Sometimes, design choices were made by non-technical means.  Tenex liked
"Rubber EOLs", and Bill Plummer was a major proponent of that mechanism.
 At one point, he left the TCP world to join another project ... and at
the next TCP meeting we all decided to remove Rubber EOL and Letters
from the TCP design.  The "byte-stream" model was so much cleaner.

Another example is voice.  The ARPANET never really tried to do anything
other than textual interactions with such limited bandwidth.  But DARPA
had desires for the Internet to be able to carry voice, especially
interactive voice.  Voice and data datagrams have different needs.  With
data, you want all of the data to get to the destination, no matter how
long it takes.  With voice, you want as much data as you can get for the
next fraction of a second that you're converting that data into sound.

TCP isn't the best choice for voice.  Various ARPA projects (e.g., Steve
Casner's work at ISI) wanted to experiment with voice coding and
protocols, but it wouldn't work well over TCP.

That was one motivation for the splitting apart of TCP and IP; it
permitted UDP to ride on top of IP in parallel with TCP.

With more than one service offered by the Internet ("get it all there
eventually" and "get whatever you can there fast"), there was a need to
tell the Internet how to treat your datagrams.  That motivated the
inclusion of the Type-Of-Service field and mechanisms.

With multiple types-of-service, the question of course was what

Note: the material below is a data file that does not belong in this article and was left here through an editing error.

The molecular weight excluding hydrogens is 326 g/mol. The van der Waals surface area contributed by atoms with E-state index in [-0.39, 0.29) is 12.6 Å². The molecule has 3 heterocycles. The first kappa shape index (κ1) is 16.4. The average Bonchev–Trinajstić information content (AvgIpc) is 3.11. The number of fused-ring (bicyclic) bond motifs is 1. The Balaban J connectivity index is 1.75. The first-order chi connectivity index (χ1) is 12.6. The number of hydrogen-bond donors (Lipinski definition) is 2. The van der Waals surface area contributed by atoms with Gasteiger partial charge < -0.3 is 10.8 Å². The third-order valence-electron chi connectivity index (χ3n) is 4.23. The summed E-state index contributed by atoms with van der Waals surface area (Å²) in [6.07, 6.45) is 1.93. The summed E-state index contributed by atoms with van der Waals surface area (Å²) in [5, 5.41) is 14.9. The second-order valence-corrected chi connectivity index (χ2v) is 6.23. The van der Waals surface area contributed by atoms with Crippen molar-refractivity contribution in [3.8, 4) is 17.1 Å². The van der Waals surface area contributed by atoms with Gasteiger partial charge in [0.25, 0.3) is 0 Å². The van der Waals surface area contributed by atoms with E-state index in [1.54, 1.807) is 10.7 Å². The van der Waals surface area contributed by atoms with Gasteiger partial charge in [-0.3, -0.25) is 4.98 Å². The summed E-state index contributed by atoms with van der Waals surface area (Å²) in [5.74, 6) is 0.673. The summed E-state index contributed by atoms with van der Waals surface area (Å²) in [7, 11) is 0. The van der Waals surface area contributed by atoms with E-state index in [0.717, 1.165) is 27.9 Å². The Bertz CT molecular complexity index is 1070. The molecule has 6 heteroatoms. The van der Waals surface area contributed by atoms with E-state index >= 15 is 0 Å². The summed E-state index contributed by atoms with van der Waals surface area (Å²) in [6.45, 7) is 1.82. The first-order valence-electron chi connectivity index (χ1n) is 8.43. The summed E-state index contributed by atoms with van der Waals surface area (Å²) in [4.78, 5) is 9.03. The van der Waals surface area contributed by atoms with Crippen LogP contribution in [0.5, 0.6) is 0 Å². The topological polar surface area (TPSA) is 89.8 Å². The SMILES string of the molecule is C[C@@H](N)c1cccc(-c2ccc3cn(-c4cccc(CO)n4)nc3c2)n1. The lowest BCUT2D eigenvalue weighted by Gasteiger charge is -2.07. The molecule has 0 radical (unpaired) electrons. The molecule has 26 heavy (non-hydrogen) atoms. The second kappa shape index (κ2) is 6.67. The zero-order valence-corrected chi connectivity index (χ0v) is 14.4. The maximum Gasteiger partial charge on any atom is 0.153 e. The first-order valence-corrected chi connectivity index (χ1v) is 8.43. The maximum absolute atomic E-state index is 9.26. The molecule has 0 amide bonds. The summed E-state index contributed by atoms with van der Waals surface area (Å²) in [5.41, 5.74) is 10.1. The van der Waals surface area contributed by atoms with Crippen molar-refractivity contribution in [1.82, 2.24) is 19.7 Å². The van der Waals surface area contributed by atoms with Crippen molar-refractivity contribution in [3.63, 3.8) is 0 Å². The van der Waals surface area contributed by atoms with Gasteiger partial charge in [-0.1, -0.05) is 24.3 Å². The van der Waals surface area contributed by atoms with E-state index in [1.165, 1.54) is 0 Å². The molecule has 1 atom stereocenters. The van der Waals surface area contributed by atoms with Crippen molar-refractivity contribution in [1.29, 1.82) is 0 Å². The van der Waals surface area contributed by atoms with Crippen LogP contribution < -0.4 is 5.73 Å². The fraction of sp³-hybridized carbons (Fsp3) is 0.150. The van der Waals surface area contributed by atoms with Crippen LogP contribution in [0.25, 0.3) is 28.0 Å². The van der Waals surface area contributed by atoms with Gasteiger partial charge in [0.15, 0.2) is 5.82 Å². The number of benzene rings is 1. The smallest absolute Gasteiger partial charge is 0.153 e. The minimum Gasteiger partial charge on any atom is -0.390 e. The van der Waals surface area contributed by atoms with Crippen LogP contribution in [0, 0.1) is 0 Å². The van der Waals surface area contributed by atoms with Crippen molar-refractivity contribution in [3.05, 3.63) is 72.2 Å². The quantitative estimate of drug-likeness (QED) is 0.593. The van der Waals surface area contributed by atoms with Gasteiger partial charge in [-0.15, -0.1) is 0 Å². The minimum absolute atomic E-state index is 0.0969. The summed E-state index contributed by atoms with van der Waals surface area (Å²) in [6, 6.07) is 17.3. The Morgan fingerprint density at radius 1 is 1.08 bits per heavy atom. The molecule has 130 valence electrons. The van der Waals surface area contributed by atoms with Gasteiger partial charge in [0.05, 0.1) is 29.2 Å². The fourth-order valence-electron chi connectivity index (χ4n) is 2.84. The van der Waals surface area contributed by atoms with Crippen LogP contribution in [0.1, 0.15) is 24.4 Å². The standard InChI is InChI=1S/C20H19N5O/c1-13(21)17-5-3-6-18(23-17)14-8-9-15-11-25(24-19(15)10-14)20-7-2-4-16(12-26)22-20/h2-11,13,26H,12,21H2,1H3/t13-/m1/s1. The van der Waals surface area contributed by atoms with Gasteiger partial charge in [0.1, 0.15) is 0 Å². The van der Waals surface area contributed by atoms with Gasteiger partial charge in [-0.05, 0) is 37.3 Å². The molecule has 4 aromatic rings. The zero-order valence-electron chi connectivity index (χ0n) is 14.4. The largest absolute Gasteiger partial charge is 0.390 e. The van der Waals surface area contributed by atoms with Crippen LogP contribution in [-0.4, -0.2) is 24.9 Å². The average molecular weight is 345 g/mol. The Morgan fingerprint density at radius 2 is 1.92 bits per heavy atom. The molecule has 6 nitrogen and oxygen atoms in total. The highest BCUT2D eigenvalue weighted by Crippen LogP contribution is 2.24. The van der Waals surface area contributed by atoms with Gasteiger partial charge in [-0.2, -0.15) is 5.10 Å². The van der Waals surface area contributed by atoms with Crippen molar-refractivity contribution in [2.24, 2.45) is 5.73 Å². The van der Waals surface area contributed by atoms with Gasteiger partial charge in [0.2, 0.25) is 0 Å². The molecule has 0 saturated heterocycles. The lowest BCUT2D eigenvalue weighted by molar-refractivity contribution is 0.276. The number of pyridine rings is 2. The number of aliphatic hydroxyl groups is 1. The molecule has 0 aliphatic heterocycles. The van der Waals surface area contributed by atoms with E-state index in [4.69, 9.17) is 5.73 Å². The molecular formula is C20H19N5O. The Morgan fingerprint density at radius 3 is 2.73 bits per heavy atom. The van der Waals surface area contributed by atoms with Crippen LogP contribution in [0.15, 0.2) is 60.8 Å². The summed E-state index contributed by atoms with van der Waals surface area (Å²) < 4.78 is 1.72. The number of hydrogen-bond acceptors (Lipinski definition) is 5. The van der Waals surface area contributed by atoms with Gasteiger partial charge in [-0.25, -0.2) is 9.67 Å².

mechanisms are needed to actually treat packets differently.  E.G., it
might be necessary to have multiple simultaneous routing protocols in
action, each reflecting the state of the network for a particular type
of service.

There were lots of ideas about what to put in the IP layer, but it was
already getting pretty big... So, the "Options" mechanism was added to
permit anybody to add extra mechanisms.  That was, IIRC, how the "SPT"
functionality was introduced to reflect Autodin needs.

Much of the impetus for ICMP, and other "ancillary" mechanisms such as
SNMP, came from the experiences in the ARPANET.   I was at BBN in the
same group that built and was operating the ARPANET, and I took the helm
of various ARPA projects, including the gateway one, at that time.  So
we did a lot of stuff in the gateways based on the experience with what
had been proven to work in the ARPANET.  It was a way to bring the
Internet into reliable operation as a service rather than just an

Dave Mills was very interested in Time, and I'm sure some of the
mechanisms put into IP/ICMP enabled him to define and refine the NTP
mechanisms.  He in particular wanted to do a lot of experiments
measuring how long it took for things to happen on the Internet, and the
lack of a coordinated time measurement mechanisms was a big obstacle.
So he built one.

I'm sure there's a lot more "rationale" to explain what happened.  Maybe
some of the others who "were there" at the time could recount their
experfiences too... (you know who you are!)

You also need to remember that the Internet was officially an
Experiment, and was officially tasked to try things that had not been
tried before, and might not work.  Source Quench was one of those things
- many of us didn't think it would actually work as a means for
congestion control.

Another thing to remember is that TCP4 was the 4th or 5th new version of
TCP over that few years, and we all expected the next version to arrive
in another year or so after TCP4 was defined.   So it was OK to have
mechanisms in TCP/IP/ICMP that were unproven, so we could get experience
in the live net for changing the specs.

Our estimate of that timeline was of course off by multiple
decades...and counting.

After I go through my notes, I'm going to try to write up some more
about what happened back then.  It was a wild time, and not well
captured in the more formal RFCs and IENs of that day.   We were too
busy getting rough consensus and running code.

/Jack Haverty

More information about the Internet-history mailing list